airBaltic selects Starlink for fleet-wide inflight connectivity
The airline will work with SpaceX to achieve the required STC (supplemental type certification) approval and is expected to begin installing the product on the entire airBaltic Airbus A220-300 fleet this year.
Once operational, every airBaltic passenger will benefit from complimentary, in-flight high-speed internet access without the need for login pages.
“This marks a historic moment for our airline and the industry as a whole,” stated Martin Gauss, Chief Executive Officer of airBaltic in a January 10 press release. “Soon airBaltic will become the first airline in Europe to launch high-speed, unlimited, and free-of-charge satellite internet on board. We are excited to further improve our service to our passengers who will soon benefit from this internet connectivity onboard our flights within the airBaltic network in Europe and beyond.”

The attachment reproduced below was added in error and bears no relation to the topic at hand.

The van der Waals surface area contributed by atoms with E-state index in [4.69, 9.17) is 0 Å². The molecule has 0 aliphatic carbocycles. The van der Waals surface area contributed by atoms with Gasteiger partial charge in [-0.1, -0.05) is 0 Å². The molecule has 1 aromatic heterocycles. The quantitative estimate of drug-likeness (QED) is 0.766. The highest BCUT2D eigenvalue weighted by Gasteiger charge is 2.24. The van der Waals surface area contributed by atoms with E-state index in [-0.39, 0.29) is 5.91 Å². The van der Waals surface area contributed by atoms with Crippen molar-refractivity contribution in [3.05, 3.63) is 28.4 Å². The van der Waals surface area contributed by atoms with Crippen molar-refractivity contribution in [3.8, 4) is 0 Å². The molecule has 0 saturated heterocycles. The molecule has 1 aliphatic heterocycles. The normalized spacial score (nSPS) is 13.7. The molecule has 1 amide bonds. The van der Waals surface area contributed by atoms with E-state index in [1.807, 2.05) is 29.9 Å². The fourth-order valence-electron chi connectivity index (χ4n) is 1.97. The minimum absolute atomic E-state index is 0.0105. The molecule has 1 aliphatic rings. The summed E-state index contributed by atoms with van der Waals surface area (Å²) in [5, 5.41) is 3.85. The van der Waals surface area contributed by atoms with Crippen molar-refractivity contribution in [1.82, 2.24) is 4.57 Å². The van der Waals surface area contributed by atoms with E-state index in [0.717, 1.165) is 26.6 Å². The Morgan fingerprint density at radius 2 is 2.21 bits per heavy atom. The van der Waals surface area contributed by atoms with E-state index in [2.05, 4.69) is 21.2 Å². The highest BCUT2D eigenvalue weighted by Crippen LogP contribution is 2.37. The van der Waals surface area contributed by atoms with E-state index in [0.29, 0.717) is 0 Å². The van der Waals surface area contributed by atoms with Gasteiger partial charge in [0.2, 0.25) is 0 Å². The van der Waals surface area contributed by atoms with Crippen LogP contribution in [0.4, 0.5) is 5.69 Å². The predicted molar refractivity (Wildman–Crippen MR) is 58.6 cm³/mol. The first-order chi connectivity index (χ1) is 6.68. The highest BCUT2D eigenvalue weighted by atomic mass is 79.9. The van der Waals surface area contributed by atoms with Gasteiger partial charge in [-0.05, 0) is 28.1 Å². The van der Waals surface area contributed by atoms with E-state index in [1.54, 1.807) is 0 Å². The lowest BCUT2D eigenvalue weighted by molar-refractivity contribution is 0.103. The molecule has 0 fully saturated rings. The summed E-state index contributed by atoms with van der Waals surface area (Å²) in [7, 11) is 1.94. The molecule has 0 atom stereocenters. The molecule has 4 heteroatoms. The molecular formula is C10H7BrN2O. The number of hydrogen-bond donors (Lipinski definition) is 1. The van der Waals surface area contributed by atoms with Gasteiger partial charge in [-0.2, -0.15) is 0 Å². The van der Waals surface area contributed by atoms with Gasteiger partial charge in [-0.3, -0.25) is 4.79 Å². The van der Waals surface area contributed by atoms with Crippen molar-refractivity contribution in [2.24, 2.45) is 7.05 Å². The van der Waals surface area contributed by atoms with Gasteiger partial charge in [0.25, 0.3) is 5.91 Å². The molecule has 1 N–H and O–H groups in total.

“We are glad to have found the right connectivity provider — SpaceX’s Starlink — that fits our needs and meets our wishes. Having the most modern aircraft type on the market, it was the next logical step for airBaltic to implement the most modern available inflight internet solution on this fleet,” Gauss added.
Developed by SpaceX, Starlink provides high-speed, low-latency broadband internet. With satellites positioned in low-Earth orbit at an altitude of 550 km, over 65 times closer than conventional geostationary satellites, Starlink claims to achieves significantly lower latency and higher transmission speeds for its end users. According to SpaceX Starlink can deliver up to 350 Mbps to aircraft, and with latency as low as 20 ms, passengers can engage in activities previously not functional in flight, including online gaming, virtual private networks, and other high data rate activities.
“With Starlink’s high-speed, low-latency internet, airBaltic passengers will have internet similar to or better than what they experience at home,” said SpaceX Vice President of Starlink Sales Jonathan Hofeller in the same release. “Customers will walk on the plane and the internet will simply work, making the stress of login pages and downloading large files before takeoff a thing of the past.”